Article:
jae 12:42 AM  

Tough Tues.! PATHE was a WOE, plus stuff like IGOR, ORNE, YSER, RENE, AILEY, ALDO, @Rex DEL WEBB, not the typical early week fare. Oh, and @Z, they are all PPPs.

Liked it, nicely done familiar theme with some crunch, just not really a Tues.

Anonymous 12:45 AM  

"horse head" was very bad, but gloriously OK compared to the egregious "Del Webb" ... ta for the write-up Rex!

Del Webb is pure laziness by the constructor AND by Mr Shortz. Pitiful.

chefwen 1:03 AM  

Don't ask me how I knew DEL WEBB. After I filled in DEL the WEBB part just popped into my head. Must have heard a bunch of commercials when we lived in So Cal. "It's a DEL WEBB Community". My new word was ESTRUS which I'm sure I will forget shortly.

Cute theme, I enjoyed this one as I do all of Paula Gamache puzzles.

Hays 1:06 AM  

I didn't know Pathé specifically, but I did remember the name from a big release of historical film footage a couple years ago (maybe?). Turns out it was British Pathé, but that was enough to pull it from my brain. Other than that, this one played difficult for me, mostly because I put two answers in that turned out to be correct, but took them out when I had more faith in an incorrect one (this all in the North-Central). This shouldn't be enough to screw up a Tuesday, but somehow did. Still finished in a reasonable time, but frustrated and Del Webb definitely did not help.

Ellen S 1:48 AM  

Jeez. I'm old but I don't live in a retirement community nor am I looking for one to move to. Some of my friends, older still, live in assisted living complexes, but not Sun City or any other Del Webb development. And I am not a member of AARP, having quit in a huff a few years back when they supported the Medicare Prescription Drug Act ... anyway, that said, I have no more reason to be aware of Del Webb than a youngster like @Rex, yet I put it in instantly. The ads are ubiquitous. Hmm, ubiquitous in my local newspaper, in every newspaper. But I guess you maybe have to read a newspaper to have seen the ads. And the Del Webb retirement developments are also ubiquitous. The Sun City master-planned communities are not for my friends in assisted living facilities - they are master planned communities for "active" people 55 and older: golf, hiking and workouts, not bingo. He built four Sun Cities and since his death more have been built. But if that isn't reason enough to have heard of him, try this:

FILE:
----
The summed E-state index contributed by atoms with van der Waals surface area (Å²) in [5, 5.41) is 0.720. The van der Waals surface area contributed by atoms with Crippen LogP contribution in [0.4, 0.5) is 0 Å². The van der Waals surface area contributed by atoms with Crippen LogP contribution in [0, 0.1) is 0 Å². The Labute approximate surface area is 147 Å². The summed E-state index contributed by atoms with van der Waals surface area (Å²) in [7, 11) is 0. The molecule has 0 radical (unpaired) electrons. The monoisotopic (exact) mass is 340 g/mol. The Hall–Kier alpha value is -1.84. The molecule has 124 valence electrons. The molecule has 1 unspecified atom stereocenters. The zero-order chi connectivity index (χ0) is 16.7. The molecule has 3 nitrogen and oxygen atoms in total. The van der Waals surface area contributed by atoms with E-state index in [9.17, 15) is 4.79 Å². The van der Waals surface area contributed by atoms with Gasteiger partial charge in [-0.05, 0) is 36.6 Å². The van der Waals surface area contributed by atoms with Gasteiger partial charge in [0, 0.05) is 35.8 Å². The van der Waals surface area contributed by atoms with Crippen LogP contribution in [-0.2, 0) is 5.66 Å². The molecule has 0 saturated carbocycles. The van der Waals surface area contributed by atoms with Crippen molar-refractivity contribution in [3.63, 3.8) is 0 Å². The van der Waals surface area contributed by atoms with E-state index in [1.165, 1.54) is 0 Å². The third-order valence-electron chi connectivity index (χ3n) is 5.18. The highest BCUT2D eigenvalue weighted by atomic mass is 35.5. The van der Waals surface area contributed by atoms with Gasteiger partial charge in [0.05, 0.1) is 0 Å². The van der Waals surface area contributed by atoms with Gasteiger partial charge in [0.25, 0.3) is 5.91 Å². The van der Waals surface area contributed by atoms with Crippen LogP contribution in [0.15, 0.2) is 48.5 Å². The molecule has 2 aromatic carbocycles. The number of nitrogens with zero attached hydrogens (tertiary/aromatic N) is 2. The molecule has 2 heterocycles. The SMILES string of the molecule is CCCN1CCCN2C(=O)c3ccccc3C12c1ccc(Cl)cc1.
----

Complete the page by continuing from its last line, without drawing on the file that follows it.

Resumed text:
In 1946 and 1947, Jewish American New York mob boss Benjamin "Bugsy" Siegel hired Webb as a construction foreman for the Flamingo Hotel and Casino in Las Vegas. After boasting about his claim that he'd personally killed some men, Siegel once said to Webb, "Del, don't worry, we only kill each other.". -- Wikipedia

Go on, tell me you never heard of Bugsy Siegel.

Loren Muse Smith 4:35 AM  

Well heck. I almost didn't finish because of DEL WEBB/ALDO/SCOWS and SEABEES/LBO. I couldn't remember SCOW to save my life but finally guessed correctly there. ALDO, Alda, Aldi… didn't recall the guy's first name.

And, yeah, that DEL WEBB is rough. And my parents live in a retirement community. I'll have to ask them if the name is big, if show-offs try to casually throw the name around over their bridge games or in between Bingo rounds. (I'm not sneering at the lifestyle right now; Mom and Dad play bridge and Bingo every week and take both very seriously.) Marty and I looked at several Del Webb properties, but they all just seemed a bit vulgar in a nouveau riche way, if you get what I'm saying.

I didn't remember SEABEE, either, but that B there was a pretty safe bet.

I liked the themers, but I think I just say BONE for that color. BONE WHITE doesn't feel as in the language.

Serena bought a Gucci bag yesterday.
Oh yeah? What color"

I will remember this for DEL WEBB, but also for the weird way the revealer looks in the grid. GOON AHEAD! Proceed with caution!

I'm probably in the minority, but I never tire of these both-words-precede-a-word themes. They make me wanna scurry off and see what other possibilities are out there. Thanks, Paula, a BIG CHEESE in crossworld.

Anonymous 4:44 AM  

del webb is famous for other things bad clue not a bad name

Anonymous 4:57 AM  

Can we please, please let Mortimer SNERD rest in peace?

Jeff Anderson 5:55 AM  

I can't say I love this puzzle. It was blah. I also though Horse head was a bit of a stretch, but then I remembered after I finised solving. We have the Horsehead Nebula. Sigh. That puzzle was still meh.

kelen 6:15 AM  

have never....heard...of Del Webb. Nor do I WANT to know about Del Webb. Bah!

Lewis 6:46 AM